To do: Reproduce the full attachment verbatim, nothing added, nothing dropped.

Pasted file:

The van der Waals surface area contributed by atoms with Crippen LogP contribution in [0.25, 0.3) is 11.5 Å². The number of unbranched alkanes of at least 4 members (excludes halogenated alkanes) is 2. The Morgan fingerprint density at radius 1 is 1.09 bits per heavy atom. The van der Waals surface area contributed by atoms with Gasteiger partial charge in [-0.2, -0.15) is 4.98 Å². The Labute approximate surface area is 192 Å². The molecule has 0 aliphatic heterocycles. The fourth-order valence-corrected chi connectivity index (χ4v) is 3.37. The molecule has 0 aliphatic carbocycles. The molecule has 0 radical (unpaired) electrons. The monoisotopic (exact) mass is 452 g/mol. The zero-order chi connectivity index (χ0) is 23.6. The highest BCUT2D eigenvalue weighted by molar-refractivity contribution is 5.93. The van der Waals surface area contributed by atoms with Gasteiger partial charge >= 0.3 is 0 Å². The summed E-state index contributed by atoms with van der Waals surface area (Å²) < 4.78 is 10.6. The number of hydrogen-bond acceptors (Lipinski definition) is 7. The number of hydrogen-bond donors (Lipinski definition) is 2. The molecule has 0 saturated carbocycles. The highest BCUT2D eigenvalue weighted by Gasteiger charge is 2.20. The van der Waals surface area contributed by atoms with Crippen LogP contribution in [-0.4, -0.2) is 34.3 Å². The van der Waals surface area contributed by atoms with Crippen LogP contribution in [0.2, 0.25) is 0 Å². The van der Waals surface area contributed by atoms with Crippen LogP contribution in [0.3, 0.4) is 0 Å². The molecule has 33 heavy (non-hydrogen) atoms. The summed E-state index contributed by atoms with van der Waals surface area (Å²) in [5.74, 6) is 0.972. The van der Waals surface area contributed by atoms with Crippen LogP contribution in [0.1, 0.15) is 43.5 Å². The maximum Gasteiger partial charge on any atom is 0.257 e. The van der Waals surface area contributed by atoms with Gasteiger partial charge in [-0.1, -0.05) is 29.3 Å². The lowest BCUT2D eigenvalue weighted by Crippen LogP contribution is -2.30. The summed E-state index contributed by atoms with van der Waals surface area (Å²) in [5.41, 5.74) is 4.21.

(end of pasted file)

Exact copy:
The van der Waals surface area contributed by atoms with Crippen LogP contribution in [0.25, 0.3) is 11.5 Å². The number of unbranched alkanes of at least 4 members (excludes halogenated alkanes) is 2. The Morgan fingerprint density at radius 1 is 1.09 bits per heavy atom. The van der Waals surface area contributed by atoms with Gasteiger partial charge in [-0.2, -0.15) is 4.98 Å². The Labute approximate surface area is 192 Å². The molecule has 0 aliphatic heterocycles. The fourth-order valence-corrected chi connectivity index (χ4v) is 3.37. The molecule has 0 aliphatic carbocycles. The molecule has 0 radical (unpaired) electrons. The monoisotopic (exact) mass is 452 g/mol. The zero-order chi connectivity index (χ0) is 23.6. The highest BCUT2D eigenvalue weighted by molar-refractivity contribution is 5.93. The van der Waals surface area contributed by atoms with Gasteiger partial charge >= 0.3 is 0 Å². The summed E-state index contributed by atoms with van der Waals surface area (Å²) < 4.78 is 10.6. The number of hydrogen-bond acceptors (Lipinski definition) is 7. The number of hydrogen-bond donors (Lipinski definition) is 2. The molecule has 0 saturated carbocycles. The highest BCUT2D eigenvalue weighted by Gasteiger charge is 2.20. The van der Waals surface area contributed by atoms with Crippen LogP contribution in [-0.4, -0.2) is 34.3 Å². The van der Waals surface area contributed by atoms with Crippen LogP contribution in [0.2, 0.25) is 0 Å². The van der Waals surface area contributed by atoms with Crippen LogP contribution in [0.3, 0.4) is 0 Å². The molecule has 33 heavy (non-hydrogen) atoms. The summed E-state index contributed by atoms with van der Waals surface area (Å²) in [5.74, 6) is 0.972. The van der Waals surface area contributed by atoms with Crippen LogP contribution in [0.1, 0.15) is 43.5 Å². The maximum Gasteiger partial charge on any atom is 0.257 e. The van der Waals surface area contributed by atoms with Gasteiger partial charge in [-0.1, -0.05) is 29.3 Å². The lowest BCUT2D eigenvalue weighted by Crippen LogP contribution is -2.30. The summed E-state index contributed by atoms with van der Waals surface area (Å²) in [5.41, 5.74) is 4.21.